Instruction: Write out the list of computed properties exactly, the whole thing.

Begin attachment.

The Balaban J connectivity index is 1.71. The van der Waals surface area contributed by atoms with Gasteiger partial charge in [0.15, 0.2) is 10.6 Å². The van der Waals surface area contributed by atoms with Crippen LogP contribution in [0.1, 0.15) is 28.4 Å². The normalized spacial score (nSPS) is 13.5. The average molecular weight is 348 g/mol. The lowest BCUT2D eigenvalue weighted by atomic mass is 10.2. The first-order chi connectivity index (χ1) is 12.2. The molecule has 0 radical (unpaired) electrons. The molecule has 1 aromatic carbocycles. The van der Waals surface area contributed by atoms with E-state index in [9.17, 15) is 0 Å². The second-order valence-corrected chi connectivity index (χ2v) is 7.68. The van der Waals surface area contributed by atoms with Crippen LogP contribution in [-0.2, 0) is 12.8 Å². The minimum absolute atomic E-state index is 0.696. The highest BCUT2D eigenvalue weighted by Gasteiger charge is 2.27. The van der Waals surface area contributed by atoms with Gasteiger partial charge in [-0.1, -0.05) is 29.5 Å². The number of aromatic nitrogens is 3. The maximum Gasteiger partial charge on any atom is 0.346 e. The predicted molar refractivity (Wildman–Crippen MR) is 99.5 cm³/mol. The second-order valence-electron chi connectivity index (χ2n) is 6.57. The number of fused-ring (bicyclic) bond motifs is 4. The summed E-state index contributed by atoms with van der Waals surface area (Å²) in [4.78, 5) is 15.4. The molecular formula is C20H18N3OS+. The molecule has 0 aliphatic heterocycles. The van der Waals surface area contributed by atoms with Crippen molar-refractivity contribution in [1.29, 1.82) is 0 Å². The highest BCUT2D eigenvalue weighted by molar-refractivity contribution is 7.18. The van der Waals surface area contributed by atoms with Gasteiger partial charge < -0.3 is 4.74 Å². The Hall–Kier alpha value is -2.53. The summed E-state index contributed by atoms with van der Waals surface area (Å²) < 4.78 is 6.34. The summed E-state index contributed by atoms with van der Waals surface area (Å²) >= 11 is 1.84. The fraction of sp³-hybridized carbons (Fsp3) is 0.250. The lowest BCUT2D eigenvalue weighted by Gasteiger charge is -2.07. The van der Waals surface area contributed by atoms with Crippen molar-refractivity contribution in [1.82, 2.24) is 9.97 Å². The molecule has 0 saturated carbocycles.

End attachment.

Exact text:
The Balaban J connectivity index is 1.71. The van der Waals surface area contributed by atoms with Gasteiger partial charge in [0.15, 0.2) is 10.6 Å². The van der Waals surface area contributed by atoms with Crippen LogP contribution in [0.1, 0.15) is 28.4 Å². The normalized spacial score (nSPS) is 13.5. The average molecular weight is 348 g/mol. The lowest BCUT2D eigenvalue weighted by atomic mass is 10.2. The first-order chi connectivity index (χ1) is 12.2. The molecule has 0 radical (unpaired) electrons. The molecule has 1 aromatic carbocycles. The van der Waals surface area contributed by atoms with E-state index in [9.17, 15) is 0 Å². The second-order valence-corrected chi connectivity index (χ2v) is 7.68. The van der Waals surface area contributed by atoms with Crippen LogP contribution in [-0.2, 0) is 12.8 Å². The minimum absolute atomic E-state index is 0.696. The highest BCUT2D eigenvalue weighted by Gasteiger charge is 2.27. The van der Waals surface area contributed by atoms with Gasteiger partial charge in [-0.1, -0.05) is 29.5 Å². The number of aromatic nitrogens is 3. The maximum Gasteiger partial charge on any atom is 0.346 e. The predicted molar refractivity (Wildman–Crippen MR) is 99.5 cm³/mol. The second-order valence-electron chi connectivity index (χ2n) is 6.57. The number of fused-ring (bicyclic) bond motifs is 4. The summed E-state index contributed by atoms with van der Waals surface area (Å²) in [4.78, 5) is 15.4. The molecular formula is C20H18N3OS+. The molecule has 0 aliphatic heterocycles. The van der Waals surface area contributed by atoms with Crippen molar-refractivity contribution in [1.29, 1.82) is 0 Å². The highest BCUT2D eigenvalue weighted by molar-refractivity contribution is 7.18. The van der Waals surface area contributed by atoms with Gasteiger partial charge < -0.3 is 4.74 Å². The Hall–Kier alpha value is -2.53. The summed E-state index contributed by atoms with van der Waals surface area (Å²) < 4.78 is 6.34. The summed E-state index contributed by atoms with van der Waals surface area (Å²) >= 11 is 1.84. The fraction of sp³-hybridized carbons (Fsp3) is 0.250. The lowest BCUT2D eigenvalue weighted by Gasteiger charge is -2.07. The van der Waals surface area contributed by atoms with Crippen molar-refractivity contribution in [1.82, 2.24) is 9.97 Å². The molecule has 0 saturated carbocycles.